March 20, 2012
How “Bully” created an opportunity to look for solutions
This entry is by Student Ambassador Brandon S.
A week ago I was invited to speak on a panel after a screening of Lee Hirsh’s new movie Bully. I remember how a few days before I was invited a headline caught my eye while I was flipping through articles in my phone. “Motion Picture Accreditation Association: Don’t let the bullies win! Give ‘bully’ a PG-13 instead of an R rating.”
I researched the issue, Bully was given an R rating for “language”, about 3 instances when students cursed while bullying another student, which is completely appropriate for a movie ABOUT bullying.
As an GLSEN Media Ambassador, I realized that the film could reach the most people that needed to see it, youth who are bullied or people who bully others that don’t feel comfortable telling their parents about their situation, if it was rated PG-13.
I was confident about my knowledge on how Bully would help students and adult allies across the country address and fight bullying, but I was nonetheless nervous to be on a panel with Eliza Byard, GLSENs executive director, congressmen Mike Honda, a leader in the Japanese American (JA) community and the director himself, Lee Hirsh, but confidence came to envelop me as I remembered my ambassador training with GLSEN just a few months before, and the opportunity afforded to me to represent youth issues on a forum with community leaders I admired.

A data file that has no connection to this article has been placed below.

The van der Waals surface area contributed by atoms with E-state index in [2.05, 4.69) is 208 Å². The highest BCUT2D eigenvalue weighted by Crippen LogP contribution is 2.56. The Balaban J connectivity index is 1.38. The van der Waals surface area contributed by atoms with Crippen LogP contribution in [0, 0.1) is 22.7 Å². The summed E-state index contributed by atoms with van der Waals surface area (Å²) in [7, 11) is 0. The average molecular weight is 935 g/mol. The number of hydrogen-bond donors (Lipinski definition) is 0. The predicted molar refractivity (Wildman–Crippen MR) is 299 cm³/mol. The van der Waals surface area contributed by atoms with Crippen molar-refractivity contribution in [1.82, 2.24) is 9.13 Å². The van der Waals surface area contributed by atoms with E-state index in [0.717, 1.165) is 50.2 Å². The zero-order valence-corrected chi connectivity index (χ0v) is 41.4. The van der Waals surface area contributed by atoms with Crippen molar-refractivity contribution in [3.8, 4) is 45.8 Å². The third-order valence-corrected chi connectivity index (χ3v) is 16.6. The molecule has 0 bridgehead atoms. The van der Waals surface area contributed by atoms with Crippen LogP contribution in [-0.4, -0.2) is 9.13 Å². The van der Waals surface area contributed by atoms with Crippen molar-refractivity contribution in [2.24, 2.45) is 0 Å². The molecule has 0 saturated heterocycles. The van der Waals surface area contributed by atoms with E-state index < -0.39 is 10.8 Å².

The conversation on the panel ranged from youth empowerment to changing culture in America, from what we can do in terms of policy to help educators educate the nations youth on respect. I even got to bring up how bully culture is only perpetuated by things like zero tolerance policies that assign disciplinary action to incidents without involving counseling into the required courses of action. These policies only punish youth–often times everyone involved–without taking into account what is happening with the youth, not attempting to educate but rather just punishing the youth. How does this help teaching people who bully that bullying is wrong?
It was an amazing experience, I got a lot of feedback from people who appreciated the issues I brought up, and I met Kathy Griffin!!! I felt empowered, as a Media Ambassador, as a member of GLSEN, as a youth who wants to make a difference and is. None of which would have been possible without GLSEN providing the oppurtunity for youth like me to empower ourselves and represent the organization.
Thank you GLSEN!
Applications for 2012 – 2013 will be available in early April. If you are a middle or high school student and are interested in being a Student Media Ambassador, visit www.glsen.org soon.
Photo credit Sarah Taylor